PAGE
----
It will take more time and money, but the Ecosystem Evaluation Plan will provide useful data on the impacts a sustainable population of bears would have on an ecosystem over a short period of time (NPS, 2017). If at the end of the ecosystem study—approximately four years—there is a conclusion that the grizzly bear has a negative impact on the environment, or there are too many human conflicts and obstacles, then the proposal would be halted (NPS, 2017). If there is a conclusion that the reintroduction of the grizzly bear is beneficial, then NPS and USFWS would be able to move on to the Incremental Restoration Plan (NPS, 2017). The Incremental Restoration Plan is another option for restoring grizzly bear populations in the NCE; however, it is a better option as the “second step” of the Ecosystem Evaluation Plan. Under the Incremental Restoration Plan, the NPS and USFWS would release 5-7 grizzlies into the NCE each year for roughly 10 years, with a goal of establishing an initial population of 25 grizzly bears (USDOI, USFWS, NPS, 2017, p. iv). This initial population of 25 grizzly bears would be added onto the 10 grizzly bears already established in the NCE under the Ecosystem Evaluation Plan. Once this initial population is established, small numbers of grizzly bears would continue to be released over time in order to address mortality, population and demographic trends, genetic limitations, or to adjust the population’s sex ratio to improve reproductive success (USDOI, USFWS, NPS, 2017, p. iv). The population would continue to be evaluated, and the restoration goal of 200 grizzly bears is expected to be met within 60 to 100 years (USDOI, USFWS, NPS, 2017, p. iv).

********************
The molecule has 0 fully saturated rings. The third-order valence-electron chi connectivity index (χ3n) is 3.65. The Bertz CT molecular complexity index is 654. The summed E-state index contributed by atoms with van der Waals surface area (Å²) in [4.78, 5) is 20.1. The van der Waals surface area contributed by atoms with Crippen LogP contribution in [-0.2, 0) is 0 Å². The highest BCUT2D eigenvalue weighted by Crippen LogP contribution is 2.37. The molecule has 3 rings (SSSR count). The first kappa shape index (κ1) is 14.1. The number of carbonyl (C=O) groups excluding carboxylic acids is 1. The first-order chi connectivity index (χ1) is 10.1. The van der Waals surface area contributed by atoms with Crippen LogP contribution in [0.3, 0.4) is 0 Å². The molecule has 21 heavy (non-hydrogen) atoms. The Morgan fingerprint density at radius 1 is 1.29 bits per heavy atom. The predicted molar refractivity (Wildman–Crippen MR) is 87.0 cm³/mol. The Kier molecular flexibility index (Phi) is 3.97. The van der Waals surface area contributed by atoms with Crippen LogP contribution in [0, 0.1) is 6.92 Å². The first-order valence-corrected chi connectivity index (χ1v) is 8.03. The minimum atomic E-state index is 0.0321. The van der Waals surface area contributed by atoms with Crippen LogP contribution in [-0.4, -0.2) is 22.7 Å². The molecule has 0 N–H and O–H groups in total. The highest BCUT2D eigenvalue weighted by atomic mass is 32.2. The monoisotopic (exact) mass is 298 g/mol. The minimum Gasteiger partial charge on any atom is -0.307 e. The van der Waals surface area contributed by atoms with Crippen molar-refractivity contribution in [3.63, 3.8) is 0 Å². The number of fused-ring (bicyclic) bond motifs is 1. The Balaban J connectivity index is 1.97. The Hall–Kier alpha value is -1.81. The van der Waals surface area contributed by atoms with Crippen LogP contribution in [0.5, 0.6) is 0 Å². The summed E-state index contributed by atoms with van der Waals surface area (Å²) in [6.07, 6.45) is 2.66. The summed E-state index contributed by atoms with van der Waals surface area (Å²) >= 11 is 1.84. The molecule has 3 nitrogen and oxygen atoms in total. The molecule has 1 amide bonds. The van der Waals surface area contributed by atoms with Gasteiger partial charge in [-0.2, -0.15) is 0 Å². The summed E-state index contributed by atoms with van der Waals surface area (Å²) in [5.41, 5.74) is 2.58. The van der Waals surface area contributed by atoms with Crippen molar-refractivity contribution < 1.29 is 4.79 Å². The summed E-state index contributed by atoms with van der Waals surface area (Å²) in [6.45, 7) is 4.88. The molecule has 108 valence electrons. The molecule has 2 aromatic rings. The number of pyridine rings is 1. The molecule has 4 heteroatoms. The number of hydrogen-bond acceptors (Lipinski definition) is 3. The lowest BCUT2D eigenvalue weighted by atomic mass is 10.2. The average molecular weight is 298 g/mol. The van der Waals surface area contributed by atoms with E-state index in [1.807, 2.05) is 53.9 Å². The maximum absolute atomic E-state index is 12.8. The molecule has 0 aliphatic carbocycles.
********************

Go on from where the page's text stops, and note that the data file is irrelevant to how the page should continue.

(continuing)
If grizzly bears were transferred to the North Cascade Range ecosystem without proper research done beforehand, there may be negative effects that will be difficult to undo. The self sufficient populations could cause an increase in conflicts between grizzly bears and humans that further damage grizzly bear populations. Despite the possible negative impacts, there is prevailing evidence the reintroduction of large carnivores strengthens the species population and causes a cascade of ecological benefits (WWO, n.d.b; Defenders of Wildlife, n.d.).